Milk mandate hurts sustainability

Christina Gaines
Now Media Group


Don Niles has a lot on his mind. A practicing veterinarian-turned-dairy farmer, Don has immense pride in Dairy Dreams – the 2900 head operation he's co-owned since 2002 with John Pagel in Kewaunee County, WI.

And he should be proud. Citing a 95 percent success rate from the time the animals are first being delivered to being able to come into the dairy production side two years later is impressive.

'She needs to be comfortable, with good care and the proper diet,' he says, emulating the model operations he saw when he was in practice. 'We need to help her get pregnant in a timely manner and help keep her production level in the herd.'

Candidly, he knows what he's doing. In addition to a great team of dairymen, Niles also incorporates proven technologies to keep the process running smoothly. rbST, for example, is used to give every cow the opportunity to be successful on the farm. 'It's been a very helpful tool to reaching our goals.'

Unfortunately, a few dairy processors in Wisconsin have notified producers like Niles that they will only be accepting rbST-free milk beginning in 2017.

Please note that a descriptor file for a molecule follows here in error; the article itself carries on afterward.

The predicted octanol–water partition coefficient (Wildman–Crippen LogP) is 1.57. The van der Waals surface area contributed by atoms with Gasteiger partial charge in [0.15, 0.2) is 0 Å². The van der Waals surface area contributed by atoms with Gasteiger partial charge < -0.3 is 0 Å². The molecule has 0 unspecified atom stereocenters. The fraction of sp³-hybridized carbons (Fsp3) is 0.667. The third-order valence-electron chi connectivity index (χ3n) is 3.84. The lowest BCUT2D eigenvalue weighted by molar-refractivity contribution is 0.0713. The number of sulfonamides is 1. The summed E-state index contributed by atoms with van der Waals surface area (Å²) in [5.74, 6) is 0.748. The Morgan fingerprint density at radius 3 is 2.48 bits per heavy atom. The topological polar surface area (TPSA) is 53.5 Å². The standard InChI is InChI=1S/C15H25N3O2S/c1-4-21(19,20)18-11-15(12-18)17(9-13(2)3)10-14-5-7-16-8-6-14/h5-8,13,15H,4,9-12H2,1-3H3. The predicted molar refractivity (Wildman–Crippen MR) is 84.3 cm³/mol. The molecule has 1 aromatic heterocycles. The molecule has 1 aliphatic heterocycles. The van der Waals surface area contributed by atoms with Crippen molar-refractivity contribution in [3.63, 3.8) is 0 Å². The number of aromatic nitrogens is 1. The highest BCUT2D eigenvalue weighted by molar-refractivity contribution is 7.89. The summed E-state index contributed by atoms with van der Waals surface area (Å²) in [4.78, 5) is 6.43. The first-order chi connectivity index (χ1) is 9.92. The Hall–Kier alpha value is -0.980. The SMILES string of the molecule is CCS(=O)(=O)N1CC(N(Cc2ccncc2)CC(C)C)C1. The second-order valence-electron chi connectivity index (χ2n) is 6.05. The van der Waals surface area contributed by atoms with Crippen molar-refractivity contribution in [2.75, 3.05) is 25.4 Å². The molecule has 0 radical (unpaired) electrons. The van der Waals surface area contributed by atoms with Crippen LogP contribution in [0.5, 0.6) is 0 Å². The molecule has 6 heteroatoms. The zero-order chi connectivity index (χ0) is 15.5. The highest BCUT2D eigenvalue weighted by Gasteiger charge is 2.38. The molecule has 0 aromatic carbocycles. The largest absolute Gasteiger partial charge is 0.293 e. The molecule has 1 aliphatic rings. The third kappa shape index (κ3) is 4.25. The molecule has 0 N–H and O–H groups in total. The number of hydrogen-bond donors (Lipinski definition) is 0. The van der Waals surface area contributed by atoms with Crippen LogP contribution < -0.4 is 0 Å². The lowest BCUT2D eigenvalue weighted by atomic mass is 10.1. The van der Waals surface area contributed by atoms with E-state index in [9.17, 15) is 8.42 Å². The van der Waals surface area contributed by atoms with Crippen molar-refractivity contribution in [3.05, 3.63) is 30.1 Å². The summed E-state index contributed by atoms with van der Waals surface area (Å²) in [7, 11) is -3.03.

'We'll lose one very valuable tool to helping our cows be successful, and that will be a pity,' he said.

He's also worried about the impact of this decision to the environment.

'In our county, we are working very hard to maintain the high production that this county has been known for all while minimizing our carbon, water and land footprint,' he said. 'Taking rbST away would be a blow on our sustainability of that footprint.'

In fact, to produce the same amount of milk without rbST, Wisconsin farmers would need an additional*:

· 59,000 cows

· 164,000 acres of cropland = 257 sq mi or the land area of El Paso, TX (larger than Chicago)

· 23.9 billion gallons of water = more than the annual water usage of 43,000 U.S. households (family of 4)

These additional cows would add:

· 733,000 metric ton of CO2e = another 155,000 cars on the road annually

· 1.15 M tons of manure = greater than annual human sewage of Missouri (more than the state of Wisconsin)

'It's a real shame when decisions like this are being made up the food chain without any regard to sustainability,' Niles concludes. 'We are in the best position to know what's best for our cows and our operation.'

Have fear-driven, misinformation gone too far? See 'Enough is Enough' Pg. (insert Costello editorial page number)